Global climate negotiations get underway in Poland, offering an opportunity for collaboration and climate justice

Delegates at the opening plenary of COP 24 in Katowice, Poland. Credit: UNFCCC

For the next two weeks, the city of Katowice in Poland will play host to the 24th Conference of the Parties to the United Nations Framework Convention on Climate Change, or COP24 for short. This gathering of government representatives, civil society organisations and citizens from all over the world offers the first meaningful opportunity, since the conclusion of the Paris Agreement, for world leaders and decision makers to come together and say “we are going to do more to address climate change”.

COP24 arrives less than two months after the publication of the Intergovernmental Panel on Climate Change Special Report on achieving the 1.5oC temperature target set out in the Paris Agreement. That report was unequivocal – it told us that there is just 12 years to reduce global emissions by 45% in order to secure a safe world for our children and grandchildren. The report tells us that global action on climate change is completely insufficient. Countries around the world can, and must, do more now to ensure we radically change course.

The culmination of the Talanoa Dialogue

COP 24 marks the culmination of a year spent taking stock of progress towards the targets set out in the Paris Agreement. In the Paris in 2015, countries agreed that an inclusive dialogue would take place in 2018 in order to take stock of collective national efforts to achieve the long term goal set out in the Paris Agreement so as to inform the further development of these national efforts. As Fiji held the presidency of the Conference of the Parties for the duration of 2018, they called this stocktaking process a “Talanoa Dialogue”.

Talanoa is a traditional word used in Fiji and across the Pacific to reflect a process of inclusive, participatory and transparent dialogue. The purpose of Talanoa is to share stories, build empathy and to make wise decisions for the collective good. The process of Talanoa involves the sharing of ideas, skills and experience through storytelling. During the process, participants build trust and advance knowledge through empathy and understanding.

This process is completely consistent with climate justice and the Fijian’s must be congratulated for introducing such a respectful and inclusive style of engagement to the UN system. I would like to see the Talanoa Dialogue become the norm for engaging member states in discussion on seemingly difficult or intractable issues.

The Talanoa Dialogue will conclude at COP 24 and, having had the chance to reflect on action taken to date and on the stark warnings contained in the IPCC report, countries that wish to lead on climate change must now adopt robust and ambitious commitments as they ratchet up their nationally determined contributions.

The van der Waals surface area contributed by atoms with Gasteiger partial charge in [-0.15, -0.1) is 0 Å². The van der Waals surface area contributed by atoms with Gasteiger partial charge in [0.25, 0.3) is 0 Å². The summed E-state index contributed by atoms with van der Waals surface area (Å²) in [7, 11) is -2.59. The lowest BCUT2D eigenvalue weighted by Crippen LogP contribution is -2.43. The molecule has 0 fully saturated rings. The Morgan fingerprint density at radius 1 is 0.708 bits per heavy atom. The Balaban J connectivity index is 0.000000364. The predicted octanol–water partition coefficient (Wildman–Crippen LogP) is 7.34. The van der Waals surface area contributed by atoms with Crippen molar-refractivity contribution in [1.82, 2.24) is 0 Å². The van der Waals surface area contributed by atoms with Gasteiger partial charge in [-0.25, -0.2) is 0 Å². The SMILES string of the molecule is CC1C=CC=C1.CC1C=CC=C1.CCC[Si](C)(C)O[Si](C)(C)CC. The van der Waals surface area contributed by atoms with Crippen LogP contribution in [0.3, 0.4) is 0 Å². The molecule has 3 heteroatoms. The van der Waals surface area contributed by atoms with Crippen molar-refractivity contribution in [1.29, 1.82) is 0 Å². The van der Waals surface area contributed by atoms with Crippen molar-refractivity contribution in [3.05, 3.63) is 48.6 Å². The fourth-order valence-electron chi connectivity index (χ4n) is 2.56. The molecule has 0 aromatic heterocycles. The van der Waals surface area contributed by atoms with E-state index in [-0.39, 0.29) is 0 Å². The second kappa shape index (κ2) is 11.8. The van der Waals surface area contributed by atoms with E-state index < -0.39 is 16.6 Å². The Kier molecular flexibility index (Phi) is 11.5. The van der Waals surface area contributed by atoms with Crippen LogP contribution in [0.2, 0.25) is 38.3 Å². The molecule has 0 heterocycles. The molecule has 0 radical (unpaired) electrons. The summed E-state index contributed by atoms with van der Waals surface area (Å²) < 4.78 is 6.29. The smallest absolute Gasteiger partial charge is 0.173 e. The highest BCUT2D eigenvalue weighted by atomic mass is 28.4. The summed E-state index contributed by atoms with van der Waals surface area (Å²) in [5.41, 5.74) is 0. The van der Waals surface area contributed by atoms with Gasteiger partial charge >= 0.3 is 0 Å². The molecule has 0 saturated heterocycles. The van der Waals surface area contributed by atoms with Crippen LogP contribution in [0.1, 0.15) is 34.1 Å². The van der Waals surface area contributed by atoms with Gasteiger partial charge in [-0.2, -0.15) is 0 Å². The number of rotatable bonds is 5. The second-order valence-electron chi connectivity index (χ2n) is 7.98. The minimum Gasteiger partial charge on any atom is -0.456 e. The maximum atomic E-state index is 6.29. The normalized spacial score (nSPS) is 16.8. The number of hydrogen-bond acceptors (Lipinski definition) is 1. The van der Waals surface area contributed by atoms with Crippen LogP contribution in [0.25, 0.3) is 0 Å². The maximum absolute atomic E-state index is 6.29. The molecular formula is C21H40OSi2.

Establishing the rules for climate action

Negotiators in Poland will be focused on the development, and finalisation, of the set the rules upon which the Paris Agreement will be implemented. These rules will ultimately inform the development of national policies on climate action and so their impact will be felt in all countries around the world. From a climate justice perspective, these rules must respect human rights, gender equality and enable a just transition for workers around the world.

As the urgency to take climate action increases, so do the risk that climate action will be implemented in such a way as to undermine the rights of people in vulnerable situations. Climate change is already undermining the rights of people around the world. Negotiators gathered in Poland must ensure that future climate action is just, equitable and inclusive – good for people as well as the planet.

An opportunity for unity

This set of negotiations get underway against a backdrop of fraught international relations and growing populism. However, geopolitical tensions must not provide an excuse for inaction at COP24. Climate change confronts us with the reality of our interdependence. No one country or one leader can protect their citizens from the impacts of climate change. It is only through collective action that we will overcome this grave existential crisis that we are facing. The findings of the IPCC’s 1.5oC provides us with a timely reminder that any stalling is unconscionable. Countries committed to collaboration and multilateralism have an opportunity in Katowice in the coming weeks to pull together and take the steps necessary to save the world from a catastrophic climate crisis. It’s an opportunity that must be seized.

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